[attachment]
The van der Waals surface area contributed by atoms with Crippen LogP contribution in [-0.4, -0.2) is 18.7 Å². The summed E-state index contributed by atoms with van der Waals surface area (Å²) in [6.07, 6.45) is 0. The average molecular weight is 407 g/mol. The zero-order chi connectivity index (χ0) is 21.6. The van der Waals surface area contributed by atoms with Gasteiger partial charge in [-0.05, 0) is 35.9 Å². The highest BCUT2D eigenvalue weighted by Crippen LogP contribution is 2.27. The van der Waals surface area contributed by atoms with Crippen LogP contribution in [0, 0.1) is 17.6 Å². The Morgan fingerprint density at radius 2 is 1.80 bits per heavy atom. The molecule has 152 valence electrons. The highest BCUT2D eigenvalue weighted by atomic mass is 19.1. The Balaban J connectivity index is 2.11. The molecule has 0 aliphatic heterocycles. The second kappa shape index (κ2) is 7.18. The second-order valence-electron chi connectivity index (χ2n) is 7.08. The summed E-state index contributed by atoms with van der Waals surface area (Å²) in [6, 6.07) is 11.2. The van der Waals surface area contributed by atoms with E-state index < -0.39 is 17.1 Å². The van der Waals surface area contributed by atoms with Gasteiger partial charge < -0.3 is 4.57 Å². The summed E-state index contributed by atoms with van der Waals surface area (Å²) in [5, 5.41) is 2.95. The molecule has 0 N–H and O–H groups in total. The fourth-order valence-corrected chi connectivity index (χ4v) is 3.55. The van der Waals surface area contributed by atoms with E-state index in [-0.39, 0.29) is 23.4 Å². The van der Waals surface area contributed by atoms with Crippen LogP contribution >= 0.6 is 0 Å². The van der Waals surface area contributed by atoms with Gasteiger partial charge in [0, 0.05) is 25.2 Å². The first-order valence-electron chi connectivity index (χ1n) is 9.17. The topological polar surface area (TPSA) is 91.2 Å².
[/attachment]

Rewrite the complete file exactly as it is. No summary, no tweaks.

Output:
The van der Waals surface area contributed by atoms with Crippen LogP contribution in [-0.4, -0.2) is 18.7 Å². The summed E-state index contributed by atoms with van der Waals surface area (Å²) in [6.07, 6.45) is 0. The average molecular weight is 407 g/mol. The zero-order chi connectivity index (χ0) is 21.6. The van der Waals surface area contributed by atoms with Gasteiger partial charge in [-0.05, 0) is 35.9 Å². The highest BCUT2D eigenvalue weighted by Crippen LogP contribution is 2.27. The van der Waals surface area contributed by atoms with Crippen LogP contribution in [0, 0.1) is 17.6 Å². The Morgan fingerprint density at radius 2 is 1.80 bits per heavy atom. The molecule has 152 valence electrons. The highest BCUT2D eigenvalue weighted by atomic mass is 19.1. The Balaban J connectivity index is 2.11. The molecule has 0 aliphatic heterocycles. The second kappa shape index (κ2) is 7.18. The second-order valence-electron chi connectivity index (χ2n) is 7.08. The summed E-state index contributed by atoms with van der Waals surface area (Å²) in [6, 6.07) is 11.2. The van der Waals surface area contributed by atoms with E-state index < -0.39 is 17.1 Å². The van der Waals surface area contributed by atoms with Gasteiger partial charge < -0.3 is 4.57 Å². The summed E-state index contributed by atoms with van der Waals surface area (Å²) in [5, 5.41) is 2.95. The molecule has 0 N–H and O–H groups in total. The fourth-order valence-corrected chi connectivity index (χ4v) is 3.55. The van der Waals surface area contributed by atoms with E-state index in [-0.39, 0.29) is 23.4 Å². The van der Waals surface area contributed by atoms with Crippen LogP contribution >= 0.6 is 0 Å². The van der Waals surface area contributed by atoms with Gasteiger partial charge in [0, 0.05) is 25.2 Å². The first-order valence-electron chi connectivity index (χ1n) is 9.17. The topological polar surface area (TPSA) is 91.2 Å².